Dec. 26th: This day we celebrated Christmas in Gondolo, a village about 4 miles away. They told us to come at 9 am for a church service. We arrived right on time. The men went off to sit and drink coffee with the men and the women sat under a huge tree and drank coffee and tea. When we first arrived, they had just slaughtered the pig and wanted us to admire it and take pictures, so we did. Around 1 p.m. one of the church leaders came to tell me that a woman nearby had gone into labor and was having complications. I strapped Josh to my back and asked Victoria to watch Isaac and Evan (Eli was still in town doing visitation among the Mabaan church elders.) About a mile from the church, we finally made it to the hut where the woman was. The anxious husband and father were pacing outside. I ducked inside and saw 5 other women squatting in the dark and the woman in labor on the bed. I greeted them in Arabic and went over to check on the mama. She had already given birth to a darling baby girl, but 2 months premature. The baby was very tiny but breathing well and crying so I knew she was OK. However, they had not cut the cord and the placenta was stuck inside still. All of you know I am not a nurse, even though everyone here seems to think I am. I wasn’t sure what to do but encouraged her to get up and squat and try to push. We did that but she fainted two times. Each time she passed out, one of the women got a mouth full of water and spewed it all over her body to wake her up. It worked every time. I was behind her supporting her body and there was a woman holding the still-attached baby. I was praying the whole time and suddenly remembered that there was an Uduk lady at the church celebration who was a midwife in town, so we sent for her. By the time Lucy, the midwife arrived, the baby had been out for 3 hours. She was still doing fine but getting cold. We had her wrapped, but she needed body heat. Thankfully Lucy knew just what to do and cut the cord (with me watching so I’ll know what to do next time). Lucy did all she knew how to do to get the placenta out, but it was stuck, so Lori brought the quad bike and took her and her husband to the clinic in town. She refused to take her baby on the bike and left her with another woman to nurse.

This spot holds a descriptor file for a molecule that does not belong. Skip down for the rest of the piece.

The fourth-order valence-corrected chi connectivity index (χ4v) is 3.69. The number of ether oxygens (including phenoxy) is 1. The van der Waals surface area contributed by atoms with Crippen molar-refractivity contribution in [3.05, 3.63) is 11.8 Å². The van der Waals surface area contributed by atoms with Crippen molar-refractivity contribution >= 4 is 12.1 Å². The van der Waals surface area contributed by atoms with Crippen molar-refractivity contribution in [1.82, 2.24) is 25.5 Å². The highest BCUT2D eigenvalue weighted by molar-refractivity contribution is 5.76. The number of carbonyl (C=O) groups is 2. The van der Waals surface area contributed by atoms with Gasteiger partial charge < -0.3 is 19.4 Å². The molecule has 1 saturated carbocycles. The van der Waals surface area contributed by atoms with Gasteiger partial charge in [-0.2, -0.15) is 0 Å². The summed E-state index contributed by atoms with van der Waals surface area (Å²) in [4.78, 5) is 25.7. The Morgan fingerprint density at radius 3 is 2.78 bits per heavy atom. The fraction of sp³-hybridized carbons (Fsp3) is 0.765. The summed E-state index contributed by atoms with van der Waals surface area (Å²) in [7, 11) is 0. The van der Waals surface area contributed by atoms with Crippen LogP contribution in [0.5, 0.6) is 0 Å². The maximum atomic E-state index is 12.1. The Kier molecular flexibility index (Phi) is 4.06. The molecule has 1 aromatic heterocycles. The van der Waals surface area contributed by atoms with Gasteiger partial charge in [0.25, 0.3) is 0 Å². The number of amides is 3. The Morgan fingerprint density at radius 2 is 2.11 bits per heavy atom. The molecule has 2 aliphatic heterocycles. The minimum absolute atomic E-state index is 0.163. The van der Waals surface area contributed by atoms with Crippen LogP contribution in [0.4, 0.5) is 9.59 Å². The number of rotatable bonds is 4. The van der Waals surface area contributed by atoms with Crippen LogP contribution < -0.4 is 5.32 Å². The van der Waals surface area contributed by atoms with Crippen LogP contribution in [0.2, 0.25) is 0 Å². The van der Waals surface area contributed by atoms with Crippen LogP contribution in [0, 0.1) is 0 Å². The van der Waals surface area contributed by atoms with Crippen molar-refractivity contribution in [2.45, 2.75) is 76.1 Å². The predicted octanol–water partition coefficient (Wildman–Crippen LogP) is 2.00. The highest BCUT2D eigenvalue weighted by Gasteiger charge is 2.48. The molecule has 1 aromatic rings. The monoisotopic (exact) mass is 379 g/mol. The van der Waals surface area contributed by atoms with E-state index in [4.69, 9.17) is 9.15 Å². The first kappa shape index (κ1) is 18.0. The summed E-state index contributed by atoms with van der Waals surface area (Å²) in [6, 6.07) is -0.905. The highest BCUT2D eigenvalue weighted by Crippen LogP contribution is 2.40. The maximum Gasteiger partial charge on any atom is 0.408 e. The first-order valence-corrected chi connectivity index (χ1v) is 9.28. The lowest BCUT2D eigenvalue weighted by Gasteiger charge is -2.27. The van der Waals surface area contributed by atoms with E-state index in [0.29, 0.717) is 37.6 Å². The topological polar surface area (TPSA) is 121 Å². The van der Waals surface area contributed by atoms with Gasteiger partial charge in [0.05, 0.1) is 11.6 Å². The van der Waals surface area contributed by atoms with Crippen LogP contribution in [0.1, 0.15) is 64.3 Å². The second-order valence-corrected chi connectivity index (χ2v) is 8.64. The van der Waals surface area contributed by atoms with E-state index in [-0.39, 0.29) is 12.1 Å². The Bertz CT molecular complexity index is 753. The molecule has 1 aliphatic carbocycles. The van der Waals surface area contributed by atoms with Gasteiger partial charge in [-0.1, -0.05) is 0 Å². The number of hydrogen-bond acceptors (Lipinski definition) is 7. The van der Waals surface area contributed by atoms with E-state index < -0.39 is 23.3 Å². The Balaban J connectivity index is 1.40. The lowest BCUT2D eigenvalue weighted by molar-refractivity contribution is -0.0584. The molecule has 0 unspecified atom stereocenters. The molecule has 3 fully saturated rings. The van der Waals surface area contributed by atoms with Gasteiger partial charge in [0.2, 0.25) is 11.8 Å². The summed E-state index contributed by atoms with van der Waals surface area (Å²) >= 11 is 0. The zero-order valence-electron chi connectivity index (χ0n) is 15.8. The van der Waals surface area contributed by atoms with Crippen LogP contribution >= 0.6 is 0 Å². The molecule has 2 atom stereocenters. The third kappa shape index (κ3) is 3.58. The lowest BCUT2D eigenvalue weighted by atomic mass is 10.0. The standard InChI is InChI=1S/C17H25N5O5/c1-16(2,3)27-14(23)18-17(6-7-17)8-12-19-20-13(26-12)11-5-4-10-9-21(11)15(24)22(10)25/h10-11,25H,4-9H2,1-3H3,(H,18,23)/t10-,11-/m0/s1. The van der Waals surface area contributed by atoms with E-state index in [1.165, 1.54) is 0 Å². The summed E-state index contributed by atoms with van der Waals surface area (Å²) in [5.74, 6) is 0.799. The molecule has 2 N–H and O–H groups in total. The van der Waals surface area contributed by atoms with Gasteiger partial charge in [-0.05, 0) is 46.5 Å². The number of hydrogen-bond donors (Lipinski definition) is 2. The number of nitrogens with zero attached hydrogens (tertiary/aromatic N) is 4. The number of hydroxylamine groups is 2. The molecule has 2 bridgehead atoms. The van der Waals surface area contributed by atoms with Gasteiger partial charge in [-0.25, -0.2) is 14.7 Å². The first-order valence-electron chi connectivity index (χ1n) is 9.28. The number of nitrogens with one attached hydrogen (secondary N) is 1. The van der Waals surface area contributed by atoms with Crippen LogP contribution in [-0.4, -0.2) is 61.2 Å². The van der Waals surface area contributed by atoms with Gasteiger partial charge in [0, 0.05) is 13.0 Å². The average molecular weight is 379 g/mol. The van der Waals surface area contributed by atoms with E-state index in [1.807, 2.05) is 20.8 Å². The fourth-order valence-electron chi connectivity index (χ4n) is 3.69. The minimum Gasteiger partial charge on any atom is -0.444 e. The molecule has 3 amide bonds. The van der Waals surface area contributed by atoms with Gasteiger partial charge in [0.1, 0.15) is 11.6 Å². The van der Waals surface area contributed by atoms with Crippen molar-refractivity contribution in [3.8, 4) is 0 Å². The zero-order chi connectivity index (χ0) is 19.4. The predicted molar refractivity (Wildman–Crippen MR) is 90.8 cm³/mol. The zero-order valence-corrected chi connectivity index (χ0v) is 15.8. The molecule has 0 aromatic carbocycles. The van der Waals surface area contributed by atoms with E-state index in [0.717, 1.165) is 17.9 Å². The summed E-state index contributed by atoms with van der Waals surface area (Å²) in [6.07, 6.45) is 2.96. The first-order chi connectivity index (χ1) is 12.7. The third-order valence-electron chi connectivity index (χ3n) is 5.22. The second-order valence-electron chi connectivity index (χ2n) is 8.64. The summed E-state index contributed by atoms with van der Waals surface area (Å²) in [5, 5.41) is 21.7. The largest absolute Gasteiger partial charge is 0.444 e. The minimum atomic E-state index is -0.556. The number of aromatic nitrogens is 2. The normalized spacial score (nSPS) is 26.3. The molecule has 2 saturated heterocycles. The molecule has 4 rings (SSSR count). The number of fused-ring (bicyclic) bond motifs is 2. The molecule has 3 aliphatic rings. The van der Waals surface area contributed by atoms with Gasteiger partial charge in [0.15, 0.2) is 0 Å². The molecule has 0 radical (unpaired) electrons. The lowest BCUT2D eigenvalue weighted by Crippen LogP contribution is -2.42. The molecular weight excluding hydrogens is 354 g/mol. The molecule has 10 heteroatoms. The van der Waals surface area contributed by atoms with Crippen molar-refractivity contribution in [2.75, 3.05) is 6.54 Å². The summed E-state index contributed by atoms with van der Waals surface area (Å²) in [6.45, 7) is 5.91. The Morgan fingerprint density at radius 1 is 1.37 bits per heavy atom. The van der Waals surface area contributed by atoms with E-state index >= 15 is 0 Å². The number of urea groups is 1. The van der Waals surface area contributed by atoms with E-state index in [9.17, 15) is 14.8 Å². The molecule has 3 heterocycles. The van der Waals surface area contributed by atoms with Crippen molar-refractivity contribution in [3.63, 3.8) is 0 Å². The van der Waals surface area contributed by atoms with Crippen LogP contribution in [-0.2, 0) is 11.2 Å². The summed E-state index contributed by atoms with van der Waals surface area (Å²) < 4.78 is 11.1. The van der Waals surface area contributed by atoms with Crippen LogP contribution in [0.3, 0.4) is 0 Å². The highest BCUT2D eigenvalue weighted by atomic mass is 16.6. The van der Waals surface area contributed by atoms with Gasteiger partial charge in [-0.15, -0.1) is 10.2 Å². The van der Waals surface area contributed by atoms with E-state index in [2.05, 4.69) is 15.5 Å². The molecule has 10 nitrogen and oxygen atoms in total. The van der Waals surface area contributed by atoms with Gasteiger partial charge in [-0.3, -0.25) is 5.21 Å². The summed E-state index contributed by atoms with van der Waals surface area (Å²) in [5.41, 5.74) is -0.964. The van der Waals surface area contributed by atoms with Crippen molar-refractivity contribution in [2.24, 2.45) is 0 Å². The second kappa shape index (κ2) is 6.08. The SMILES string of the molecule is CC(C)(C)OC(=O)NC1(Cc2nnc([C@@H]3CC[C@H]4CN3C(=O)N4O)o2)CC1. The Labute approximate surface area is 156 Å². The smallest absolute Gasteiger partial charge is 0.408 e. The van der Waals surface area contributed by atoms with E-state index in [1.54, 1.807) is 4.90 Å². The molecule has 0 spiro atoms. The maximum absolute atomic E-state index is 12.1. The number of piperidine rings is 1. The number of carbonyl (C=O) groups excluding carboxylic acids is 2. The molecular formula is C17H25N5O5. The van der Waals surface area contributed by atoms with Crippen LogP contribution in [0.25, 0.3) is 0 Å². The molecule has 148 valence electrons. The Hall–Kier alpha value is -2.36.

By now it was almost 4. I was hungry and thirsty since I hadn’t eaten all day and it was about 100 degrees out. I got back to the church right as the service was ending. The head count was 279 so floods of people came down the path to the place where we would eat together.
Isaac and Evan were starting to fall apart since it had been a long day and they hadn’t eaten anything except for some nuts and raisins I brought. Around 5:00 sat down to eat. We had a wonderful meal of goat, pork, and kisra. We tried to eat kind of fast because we knew we had to walk home which would take more than an hour with all our kids. Isaac already had 3 blisters on one foot from sand rubbing in his sandals. I said a quick prayer and asked God to somehow carry us home. By now we were all hot, dusty, and very tired. Miraculously Isaac walked all the way home – all four miles. I carried Evan on my shoulders and had Joshua on my back. I’m not sure how I did it – God did it.
We got home just as the sun was disappearing around 7. Eli was setting up the movie screen to show “The Nativity.” I knew I wouldn’t last much longer, so I brought the boys home, bathed all three, and put them straight to bed. I followed suit.
As you can see, this Christmas week was quite eventful. We had a lot of new experiences and learned a lot from our Sudanese friends.Edna and baby Sandy from the Ganza tribe. It has been fun to pass on some of our children's clothes and see them around the village.